One thing that’s striking about our election campaign in contrast to the one being waged in the US, is the almost deafening silence on the war in Iraq; while Iraq dominates the US campaign, there has been barely a word about the war in Australia. Of course, it’s the conventional wisdom that Howard has it all over Latham on matters of defence and national security, and so Latham is sticking to domestic policy basics. But — given the times in which we live — surely it’s in the national interest to debate these issues.
Indeed, on any considered analysis, it’s far from obvious that Howard’s foreign policy has led Australia in the right direction. We’ve written before about the complete loss of our leadership role in multilateral trade reform. And what of the war in Iraq? As the number of US casualties passes the 1,000 mark and US officials concede that insurgents control important parts of country (read here), it’s hard to spin this one. Last week Britain’s prestigous Royal Institute for International Affairs released a sobering report predicting that the most likely outcome is that Iraq will fragment or descend into civil war. (click <a href="http://www.riia.org/index.php?id=189&pid=168&PHPSESSID=d185a1ba95c147db2c41538f476d5045
“>here to read the full report). Voters would do well to ask whether nodding agreement with the Bush administration really does make for a good foreign policy.
From a campaign perspective, Labor strategists should consider challenging the CW and taking up this issue — not because Iraq is high on voters’ minds, but because how we got there plays into an important broader character narrative about Howard and the way he governs. The ALP and others have been pushing this “Howard lies” line. The problem with this line is that — while it’s clearly true — it’s a polarizing argument. Far more subtle and effective IMHO would be the argument that Howard, as a leader, has not been completely “fair dinkum” with the Australian people on this and many other issues — he doesn’t deliberately set out to misled us, but he doesn’t pay sufficient attention to the truth; he plays a bit fast and loose with the facts. And here’s the kicker — after eight years in power he’s getting worse. There are lots of examples that ALP strategists could point to (here’s our own little irrelevant, but funny example). Latham and his surrogates ought to be arguing that surely the Australian people deserve a leader who’s going be fair dinkum with them. Fair dinkum on health. Fair dinkum on education. And fair dinkum when it comes to sending Australia’s young men and women to war.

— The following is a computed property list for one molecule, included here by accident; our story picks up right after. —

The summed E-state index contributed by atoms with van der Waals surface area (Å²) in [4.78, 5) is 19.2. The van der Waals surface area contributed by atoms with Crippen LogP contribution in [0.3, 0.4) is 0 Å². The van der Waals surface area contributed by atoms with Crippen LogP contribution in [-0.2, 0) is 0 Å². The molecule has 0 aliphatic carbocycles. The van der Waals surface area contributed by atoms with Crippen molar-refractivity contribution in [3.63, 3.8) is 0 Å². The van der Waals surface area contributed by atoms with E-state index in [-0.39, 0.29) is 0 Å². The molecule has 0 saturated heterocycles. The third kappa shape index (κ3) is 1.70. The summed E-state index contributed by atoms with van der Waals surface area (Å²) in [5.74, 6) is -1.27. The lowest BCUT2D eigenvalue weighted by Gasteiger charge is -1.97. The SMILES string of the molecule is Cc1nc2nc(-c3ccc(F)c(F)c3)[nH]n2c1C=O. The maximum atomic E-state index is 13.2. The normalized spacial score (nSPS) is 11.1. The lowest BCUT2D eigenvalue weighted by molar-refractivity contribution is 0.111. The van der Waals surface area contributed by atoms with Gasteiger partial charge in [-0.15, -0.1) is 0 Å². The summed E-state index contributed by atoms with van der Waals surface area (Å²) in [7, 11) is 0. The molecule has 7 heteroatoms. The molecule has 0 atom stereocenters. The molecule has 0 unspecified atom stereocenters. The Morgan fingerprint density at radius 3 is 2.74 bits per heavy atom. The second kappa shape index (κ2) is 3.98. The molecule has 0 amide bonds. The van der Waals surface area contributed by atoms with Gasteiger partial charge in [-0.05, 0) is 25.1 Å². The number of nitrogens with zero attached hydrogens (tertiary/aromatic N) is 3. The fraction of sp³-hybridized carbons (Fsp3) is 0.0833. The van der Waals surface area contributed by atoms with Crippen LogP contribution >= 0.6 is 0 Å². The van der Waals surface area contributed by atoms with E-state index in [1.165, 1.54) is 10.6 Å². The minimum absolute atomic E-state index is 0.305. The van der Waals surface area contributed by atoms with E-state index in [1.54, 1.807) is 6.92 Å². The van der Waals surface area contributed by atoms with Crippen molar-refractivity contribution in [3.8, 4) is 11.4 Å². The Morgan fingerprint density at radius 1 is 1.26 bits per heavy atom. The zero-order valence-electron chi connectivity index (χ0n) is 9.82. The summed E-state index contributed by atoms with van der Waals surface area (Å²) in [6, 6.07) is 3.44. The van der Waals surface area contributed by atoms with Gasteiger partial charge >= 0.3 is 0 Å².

[Posted by David Madden]